GREGORY LONG: Okay. So like the presenters and moderators before me, I want to thank Tom Duggan and Donna Miskin and all the Treasury & Risk team for all their help and support and the privilege and honor for the second year in a row being asked to moderate and host the Best Green Strategy. In fact, I think it’s in its second year, so we’ve done both of them, and we’re very honored to do that, especially the panel, who I’ll get to introduce really shortly. I feel very, again, honored to be here.
I do have a special reason to thank them above and beyond some of my predecessors, so if you can bear with me for a quick short story. I inherited a new manager in March who wanted to learn a little about what our go-green strategy and what my team was all about, and so I was real excited to talk about my team and promote us. And before I even got a word out, she held up her hand and said, ‘Now, I know you’ve had a lot of success, and I know that this environmental treasury strategy has been very well received, but it’s been a couple of years: Do you think it’s mature?’ So now anyone who’s ever run a line of business or a project, hearing the word, ‘mature,’ my mind immediately went to how many zeros do I have in my bank account, and can my parents’ basement be retrofitted to fit my wife and three kids? So luckily, I only had to hedge for a couple of seconds there, because like the three gentlemen beside me, I had a great go-green story to tell, and you’re going to hear a little bit about it. I promise to keep it quick ’cause I certainly want to get to these presentations. So Tom and Donna, thank you for not making me move to my parents’ house, I appreciate that.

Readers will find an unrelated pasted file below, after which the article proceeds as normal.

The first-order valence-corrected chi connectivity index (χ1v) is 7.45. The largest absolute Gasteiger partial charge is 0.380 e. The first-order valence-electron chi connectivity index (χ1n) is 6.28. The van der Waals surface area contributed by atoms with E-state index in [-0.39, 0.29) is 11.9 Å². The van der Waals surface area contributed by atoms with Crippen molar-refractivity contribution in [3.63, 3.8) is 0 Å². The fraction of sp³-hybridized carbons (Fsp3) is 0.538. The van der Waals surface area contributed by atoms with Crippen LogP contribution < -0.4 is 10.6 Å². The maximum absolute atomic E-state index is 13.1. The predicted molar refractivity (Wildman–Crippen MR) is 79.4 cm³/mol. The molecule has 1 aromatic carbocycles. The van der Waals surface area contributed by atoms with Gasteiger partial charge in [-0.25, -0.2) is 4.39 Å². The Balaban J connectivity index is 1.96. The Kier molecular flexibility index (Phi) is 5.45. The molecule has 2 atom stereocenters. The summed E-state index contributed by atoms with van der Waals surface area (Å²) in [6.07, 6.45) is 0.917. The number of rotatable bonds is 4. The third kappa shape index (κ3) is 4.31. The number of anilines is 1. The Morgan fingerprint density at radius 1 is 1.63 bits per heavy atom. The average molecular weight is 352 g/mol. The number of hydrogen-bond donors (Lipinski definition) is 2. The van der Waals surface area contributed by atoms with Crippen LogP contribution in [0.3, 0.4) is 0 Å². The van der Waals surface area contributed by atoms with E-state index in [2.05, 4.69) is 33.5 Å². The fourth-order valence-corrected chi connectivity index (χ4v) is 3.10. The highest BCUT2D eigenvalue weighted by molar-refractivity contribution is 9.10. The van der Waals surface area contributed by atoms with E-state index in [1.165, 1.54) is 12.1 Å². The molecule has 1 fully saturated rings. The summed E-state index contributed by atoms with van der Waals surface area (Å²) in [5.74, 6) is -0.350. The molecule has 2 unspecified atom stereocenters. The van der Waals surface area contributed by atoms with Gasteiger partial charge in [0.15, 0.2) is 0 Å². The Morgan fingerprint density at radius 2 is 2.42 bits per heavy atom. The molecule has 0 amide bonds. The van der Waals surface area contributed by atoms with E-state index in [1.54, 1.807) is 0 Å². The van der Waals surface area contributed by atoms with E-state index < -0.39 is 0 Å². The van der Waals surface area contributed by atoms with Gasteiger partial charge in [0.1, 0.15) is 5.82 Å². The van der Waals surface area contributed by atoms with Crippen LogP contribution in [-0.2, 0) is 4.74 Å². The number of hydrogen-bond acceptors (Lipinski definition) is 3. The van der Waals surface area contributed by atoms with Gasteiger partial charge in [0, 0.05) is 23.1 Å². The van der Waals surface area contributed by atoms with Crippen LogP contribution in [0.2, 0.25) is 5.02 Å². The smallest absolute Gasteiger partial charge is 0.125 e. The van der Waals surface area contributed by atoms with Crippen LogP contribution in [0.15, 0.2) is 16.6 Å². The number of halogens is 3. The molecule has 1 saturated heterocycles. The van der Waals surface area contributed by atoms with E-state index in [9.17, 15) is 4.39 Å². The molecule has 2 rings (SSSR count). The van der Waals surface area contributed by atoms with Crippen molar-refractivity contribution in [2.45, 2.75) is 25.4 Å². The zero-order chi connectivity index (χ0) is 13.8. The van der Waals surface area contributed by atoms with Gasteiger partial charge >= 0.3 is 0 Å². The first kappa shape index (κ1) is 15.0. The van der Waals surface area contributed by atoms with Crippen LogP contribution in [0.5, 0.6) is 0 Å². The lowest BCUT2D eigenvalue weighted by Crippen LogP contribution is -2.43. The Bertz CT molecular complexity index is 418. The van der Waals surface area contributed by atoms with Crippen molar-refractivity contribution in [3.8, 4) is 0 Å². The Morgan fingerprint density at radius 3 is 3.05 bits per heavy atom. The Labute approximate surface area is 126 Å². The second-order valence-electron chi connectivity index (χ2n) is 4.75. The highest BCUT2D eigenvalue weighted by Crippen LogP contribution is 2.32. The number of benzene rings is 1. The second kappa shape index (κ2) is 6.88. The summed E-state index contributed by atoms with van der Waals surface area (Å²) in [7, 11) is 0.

Okay. Some of the themes that you’ll hear in my colleagues’ presentations, obviously the cost reductions and efficiencies. One of the things that I found is that just because you’re a little electronic doesn’t mean you’re paperless. All right? So as treasury officers and professionals, we may buy the newest platform or take on the bank’s newest system, and yet the paper, the DDA statements, the advices, all the photocopies are still going to another part of the firm. Now, I’ve gotten some of the feedback, ‘Well I’m not paying for it. The vendor or the banker or the financial institution has zero-priced those.’ But trust me, you are paying for it. You’re paying for it in storage fees, you’re paying for it in the shredding relationships, or the people dedicated to disseminating that information on an on-going basis. Trust me, you are paying for that business. I think risk mitigation is an obvious benefit to go-green. Electronic information much more easily controlled and monitored than paper. One of my favorite stories is a gentleman in a company we were trying to help who was so proud of the fact he was able to build a cubicle out the boxes of paper the bank sent to him. Literally had a wall of it until I reminded him that his checking information and all his clients’ information was sitting in there, and the look of horror on his face was very telling.
Enhanced workflow efficiencies; you’ve seen some of the earlier presentations talk about how it’s so important to have a system that can access critical data, whether it’s cash flow, things along those lines, and getting it into the right hands so that you can make decisions quicker.